Research of viable alternative courses of action were the focus of this pollution prevention project. This was accomplished by surveying managers of similar fleets to learn of their pollution prevention steps, interviewing researchers in the petroleum and equipment manufacturing industries, and reading related academic and trade magazine articles.


Alternatives available to the DNR involve the simple substitution of a less hazardous material that works just as well as its hazardous counterpart. However, there are both benefits and disadvantages that must be balanced. All of the waste streams were analyzed and reduction options for each stream are proposed.

Option #1: Using Re-manufactured Parts


A remanufactured part is a used component or core that has been disassembled, cleaned, and inspected for worn or faulty components, and has had those components remachined or replaced, reassembled and tested. If a core frequently shows defects in a particular area, it may be re-engineered to prevent premature failure.

The remanufacturing process yields the following environmental, energy and economic benefits

  • Only 1/5 the amount of energy is needed to remanufacture a part as compared to manufacturing a new part.
  • Each pound of new material used in remanufacturing saves and reuses five to nine pounds of used core.
  • Top grade remanufactured parts are about half the cost of a new part.


Reliability of a re-manufactured part must also be factored into the overall cost. The part itself may be under warranty, but some costs cannot be recaptured (such as labor and downtime) if the re-manufactured part is not as reliable as a new part. To date, data is not available about the reliability of remanufactured parts.

Suggestions for using re-manufactured parts

  • Mandate the use of nonelectrical remanufactured parts, such as disk brake pads or drum shoes. Since electrical parts (such as starters, alternators, and generators) reputedly have a higher incidence of failure, their use should be optional.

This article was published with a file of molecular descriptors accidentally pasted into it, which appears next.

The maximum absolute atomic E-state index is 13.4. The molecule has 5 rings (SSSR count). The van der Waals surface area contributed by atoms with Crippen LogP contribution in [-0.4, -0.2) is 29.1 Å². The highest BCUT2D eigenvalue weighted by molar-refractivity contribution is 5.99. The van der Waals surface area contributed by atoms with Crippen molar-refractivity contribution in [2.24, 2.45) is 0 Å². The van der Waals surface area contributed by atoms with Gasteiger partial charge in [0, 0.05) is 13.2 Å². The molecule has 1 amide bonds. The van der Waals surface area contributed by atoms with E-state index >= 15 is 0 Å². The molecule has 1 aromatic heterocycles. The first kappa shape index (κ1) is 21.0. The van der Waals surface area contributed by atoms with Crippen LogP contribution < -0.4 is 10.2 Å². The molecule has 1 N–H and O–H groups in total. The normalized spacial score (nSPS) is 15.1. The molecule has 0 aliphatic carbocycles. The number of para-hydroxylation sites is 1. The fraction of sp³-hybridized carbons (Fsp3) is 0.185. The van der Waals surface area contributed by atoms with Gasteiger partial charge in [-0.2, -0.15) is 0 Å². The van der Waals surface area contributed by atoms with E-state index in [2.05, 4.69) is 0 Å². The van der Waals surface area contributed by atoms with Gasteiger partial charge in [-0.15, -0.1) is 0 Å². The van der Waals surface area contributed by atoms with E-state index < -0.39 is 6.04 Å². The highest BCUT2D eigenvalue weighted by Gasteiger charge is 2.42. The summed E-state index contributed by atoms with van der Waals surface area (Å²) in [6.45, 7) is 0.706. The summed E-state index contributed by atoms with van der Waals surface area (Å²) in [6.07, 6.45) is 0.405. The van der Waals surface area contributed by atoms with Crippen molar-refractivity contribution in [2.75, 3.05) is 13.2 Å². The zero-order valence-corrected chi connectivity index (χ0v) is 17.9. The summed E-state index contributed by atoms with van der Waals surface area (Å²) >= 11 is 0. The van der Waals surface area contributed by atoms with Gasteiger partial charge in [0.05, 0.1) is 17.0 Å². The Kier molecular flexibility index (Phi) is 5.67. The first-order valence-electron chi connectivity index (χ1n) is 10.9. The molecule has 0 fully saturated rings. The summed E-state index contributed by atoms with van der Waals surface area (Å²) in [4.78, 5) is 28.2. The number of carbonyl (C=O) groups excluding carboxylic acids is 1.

• Select high-quality remanufactured parts. The highest grade or line of parts that meet or exceed Original Equipment Manufacturer (OEM) specifications should be required.
  • Implement a pilot study to get a better idea of the cost and savings in using remanufactured parts.
  • Trade in all worn-out parts at the time that a replacement part is purchased. If the parts supplier will not accept a used part, a core broker should be located, since core supply is integral for remanufacturing capacity.

Option #2: Using Low-Sulfur Diesel Fuel


Amendments to the Clean Air Act of 1990 require that all highway diesel fuels have a maximum sulfur level of 500 parts per million (ppm); therefore, the use of low-sulfur diesel is not optional.


Since the federal rule became effective on October 1, 1993, there have been well-documented reports of fuel system failures (rotary fuel pumps and unit injectors). These reports of fuel system failures were followed by sales literature that stressed the need for additives or conditioners to increase the lubrication value of the new fuel.

Explanations for the fuel pump failures include:

  • Inherently reduced lubricity due to the hydrotreating process used to produce the fuel.
  • Initially poor-quality fuel.

The petroleum and engine manufacturing industries, along with regulatory agencies such as the Environmental Protection Agency (EPA), suggest that the problem was due to the incompatibility of old nitrile seals with the chemical composition of the new fuel.

Suggestions for Using Low-Sulfur Diesel Fuel

  • Contact a fuel supplier to determine whether the low-sulfur diesel fuel is sufficiently conditioned for lubricity and cold weather starts. If not, consider using an additive specified by the fuel supplier based on the characteristics of its fuel.